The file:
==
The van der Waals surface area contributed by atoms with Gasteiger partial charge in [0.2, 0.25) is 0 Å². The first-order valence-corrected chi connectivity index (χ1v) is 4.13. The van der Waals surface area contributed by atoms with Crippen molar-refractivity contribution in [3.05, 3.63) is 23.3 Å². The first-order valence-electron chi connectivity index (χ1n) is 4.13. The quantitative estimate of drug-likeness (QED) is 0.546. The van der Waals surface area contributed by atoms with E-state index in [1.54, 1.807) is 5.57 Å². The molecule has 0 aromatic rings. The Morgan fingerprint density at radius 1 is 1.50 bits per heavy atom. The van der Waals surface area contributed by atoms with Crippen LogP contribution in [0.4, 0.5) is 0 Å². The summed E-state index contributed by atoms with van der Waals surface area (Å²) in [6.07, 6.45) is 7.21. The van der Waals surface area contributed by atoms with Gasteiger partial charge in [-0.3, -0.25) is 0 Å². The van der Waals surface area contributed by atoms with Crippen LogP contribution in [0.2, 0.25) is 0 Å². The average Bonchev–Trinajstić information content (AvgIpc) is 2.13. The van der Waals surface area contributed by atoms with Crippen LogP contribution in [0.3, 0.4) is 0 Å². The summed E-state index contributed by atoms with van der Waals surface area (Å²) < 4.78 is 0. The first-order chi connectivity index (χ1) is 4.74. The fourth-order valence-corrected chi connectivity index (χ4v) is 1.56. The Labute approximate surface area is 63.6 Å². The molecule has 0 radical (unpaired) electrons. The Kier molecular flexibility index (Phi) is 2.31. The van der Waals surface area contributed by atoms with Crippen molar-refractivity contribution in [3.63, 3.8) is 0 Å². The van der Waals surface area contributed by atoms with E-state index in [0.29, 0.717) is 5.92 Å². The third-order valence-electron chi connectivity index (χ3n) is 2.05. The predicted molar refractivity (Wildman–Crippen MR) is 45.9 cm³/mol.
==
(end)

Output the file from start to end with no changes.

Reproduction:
The van der Waals surface area contributed by atoms with Gasteiger partial charge in [0.2, 0.25) is 0 Å². The first-order valence-corrected chi connectivity index (χ1v) is 4.13. The van der Waals surface area contributed by atoms with Crippen molar-refractivity contribution in [3.05, 3.63) is 23.3 Å². The first-order valence-electron chi connectivity index (χ1n) is 4.13. The quantitative estimate of drug-likeness (QED) is 0.546. The van der Waals surface area contributed by atoms with E-state index in [1.54, 1.807) is 5.57 Å². The molecule has 0 aromatic rings. The Morgan fingerprint density at radius 1 is 1.50 bits per heavy atom. The van der Waals surface area contributed by atoms with Crippen LogP contribution in [0.4, 0.5) is 0 Å². The summed E-state index contributed by atoms with van der Waals surface area (Å²) in [6.07, 6.45) is 7.21. The van der Waals surface area contributed by atoms with Gasteiger partial charge in [-0.3, -0.25) is 0 Å². The van der Waals surface area contributed by atoms with Crippen LogP contribution in [0.2, 0.25) is 0 Å². The average Bonchev–Trinajstić information content (AvgIpc) is 2.13. The van der Waals surface area contributed by atoms with Crippen LogP contribution in [0.3, 0.4) is 0 Å². The summed E-state index contributed by atoms with van der Waals surface area (Å²) < 4.78 is 0. The first-order chi connectivity index (χ1) is 4.74. The fourth-order valence-corrected chi connectivity index (χ4v) is 1.56. The Labute approximate surface area is 63.6 Å². The molecule has 0 radical (unpaired) electrons. The Kier molecular flexibility index (Phi) is 2.31. The van der Waals surface area contributed by atoms with Crippen molar-refractivity contribution in [3.63, 3.8) is 0 Å². The van der Waals surface area contributed by atoms with E-state index in [0.29, 0.717) is 5.92 Å². The third-order valence-electron chi connectivity index (χ3n) is 2.05. The predicted molar refractivity (Wildman–Crippen MR) is 45.9 cm³/mol.